Children's voices are being increasingly acknowledged in health care research. The aim of this study was to explore children's and young people's perspectives of being born with a cleft lip and/or palate.Design:
The research took a qualitative approach that consisted of two interviews with each child, drawing on child-centered methodologies and techniques. The initial interview focused on children's general life stories, and these often encompassed a discussion about cleft lip and/or palate. The follow-up interview explored specific aspects of the condition and related treatment.Participants:
The self-selected sample consisted of 17 children and young people (eight boys, nine girls) with cleft lip and/or palate, aged 8 to 17 years, who received treatment at a dental hospital in the U.K.Results:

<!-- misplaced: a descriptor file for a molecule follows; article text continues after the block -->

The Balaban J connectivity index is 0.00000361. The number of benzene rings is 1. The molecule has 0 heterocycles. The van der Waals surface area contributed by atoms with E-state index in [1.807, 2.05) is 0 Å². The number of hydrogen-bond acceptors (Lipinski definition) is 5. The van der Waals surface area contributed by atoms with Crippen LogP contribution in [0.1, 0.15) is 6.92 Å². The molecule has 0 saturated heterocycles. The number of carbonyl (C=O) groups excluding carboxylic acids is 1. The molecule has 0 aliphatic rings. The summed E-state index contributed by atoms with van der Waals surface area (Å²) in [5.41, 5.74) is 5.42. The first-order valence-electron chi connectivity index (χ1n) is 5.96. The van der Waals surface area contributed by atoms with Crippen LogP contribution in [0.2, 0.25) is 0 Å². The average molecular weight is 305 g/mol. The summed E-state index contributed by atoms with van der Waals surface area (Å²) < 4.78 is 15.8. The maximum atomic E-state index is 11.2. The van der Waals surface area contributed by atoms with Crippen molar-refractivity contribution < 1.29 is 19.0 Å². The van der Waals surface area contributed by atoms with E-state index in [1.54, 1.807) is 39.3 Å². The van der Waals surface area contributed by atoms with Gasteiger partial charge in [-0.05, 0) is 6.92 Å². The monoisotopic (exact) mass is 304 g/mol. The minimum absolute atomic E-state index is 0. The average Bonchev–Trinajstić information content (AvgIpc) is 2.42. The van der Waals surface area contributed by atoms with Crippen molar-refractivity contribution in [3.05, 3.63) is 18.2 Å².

Children's and young people's accounts identified a number of themes including how they became aware that they had been born with the condition, their views of the treatment pathway, and how it related to who they are.Conclusions:
This study highlights the value of including young people's perspectives in oral health-related research. It has allowed a deeper insight into cleft lip and palate and shows that young people can contribute their views and experiences about services which demonstrate that these could be incorporated into service evaluations.